But there are worth critics out there, both professional and non professional - the main problem is that no one reads in here. Most anons have no idea how to identify a good book, can barely mention more than five living authors (and have not read them), and then will start threads about how critics are moronic after reading some boring paper assigned by their uni professor, just to be vocal about the fact that they didn't like it

    • 5 months ago
      Anonymous

      i literally just finished a book a couple hours ago dumbass

  6. 5 months ago
    Anonymous

    Assuming you're talking about book critics a la New York Times: imagine you only have one week to read a book and write a review of it. You're not going to have time to digest the text and fully appreciate what it's trying to accomplish, so of course whatever you have to write about it in such a short time span is going to be bullshit. If critics were given more freedom instead of being forced to write about the latest releases then they'd be good, but under the current way of doing things all they're capable of creating is pure crap.

  7. 5 months ago
    Anonymous

    Are the majority of writers moronic? I certainly think you could make the case

  8. 5 months ago
    Anonymous

    >I've found very very few respectable.
    Well of course. Consider the type of person who chooses to become an internet critic. What type of person constantly nitpicks and criticizes shit? Insufferable, uncreative losers with little going for themselves. Not to say all critics are this way but you can't deny that the "profession" (KEK) certainly attracts those types. It's practically made for them.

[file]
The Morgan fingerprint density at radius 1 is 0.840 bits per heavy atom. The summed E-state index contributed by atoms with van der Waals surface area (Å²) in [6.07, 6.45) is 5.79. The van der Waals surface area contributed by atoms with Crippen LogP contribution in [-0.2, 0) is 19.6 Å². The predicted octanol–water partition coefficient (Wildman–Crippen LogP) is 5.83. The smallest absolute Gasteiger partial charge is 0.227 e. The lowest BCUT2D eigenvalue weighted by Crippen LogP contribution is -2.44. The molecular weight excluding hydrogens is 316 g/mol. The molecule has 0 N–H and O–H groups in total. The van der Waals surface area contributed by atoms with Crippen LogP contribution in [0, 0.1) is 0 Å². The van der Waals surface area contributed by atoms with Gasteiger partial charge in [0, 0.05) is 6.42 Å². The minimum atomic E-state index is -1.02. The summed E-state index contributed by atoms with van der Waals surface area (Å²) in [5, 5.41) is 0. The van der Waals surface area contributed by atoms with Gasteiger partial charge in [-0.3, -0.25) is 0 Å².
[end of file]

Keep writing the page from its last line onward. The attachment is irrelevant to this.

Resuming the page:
9. 5 months ago
    Anonymous

    there is only one

    • 5 months ago
      Anonymous

      I refuse to believe he’s read all those books — not to mention, this while having supposedly watched all those films and listened to all those albums/musical compositions.

      How the frick does he do it? He even has a section on the best Balkan literature, totaling 57 novels. Who the frick reads 57 novels from the Balkans without themselves being a Balkaner? And this repeated for every other major ethnic-geographic section of the world.

  10. 5 months ago
    Anonymous

    the art critic to end all art criticism

  11. 5 months ago
    Anonymous

    Everyone is moronic. We are monkeys flying through space. No one knows what the frick is going on. Did you live in a cave during covid?

  12. 5 months ago
    Anonymous

    In twitter there are a few great ones. Arty the art historian's takes shitting on jazz were amazing. So many leftoids mads kek

  13. 5 months ago
    Anonymous

    bot thread
    https://warosu.org/lit/?task=search2&ghost=true&search_text=&search_subject=&search_username=&search_tripcode=&search_email=&search_filename=plinkett.jpg&search_datefrom=&search_dateto=&search_media_hash=&search_op=all&search_del=dontcare&search_int=dontcare&search_ord=new&search_capcode=all&search_res=post

  14. 5 months ago
    Anonymous

    When you get down to it it's pretty wild that there are people who get paid to comment on a piece of fiction.

    • 5 months ago
      Anonymous

      anon, there are people who get paid to watch anime & movies on youtube
      reading novels and writing articles about them seems like hard work in comparison

  15. 5 months ago
    Anonymous

    Critics who like the books I like are wise sages, and the closest we'll get to an objective standard of literary quality.
    Critics who like books I don't like are israeli shills, corruptly propping up a dying industry

  16. 5 months ago
    Anonymous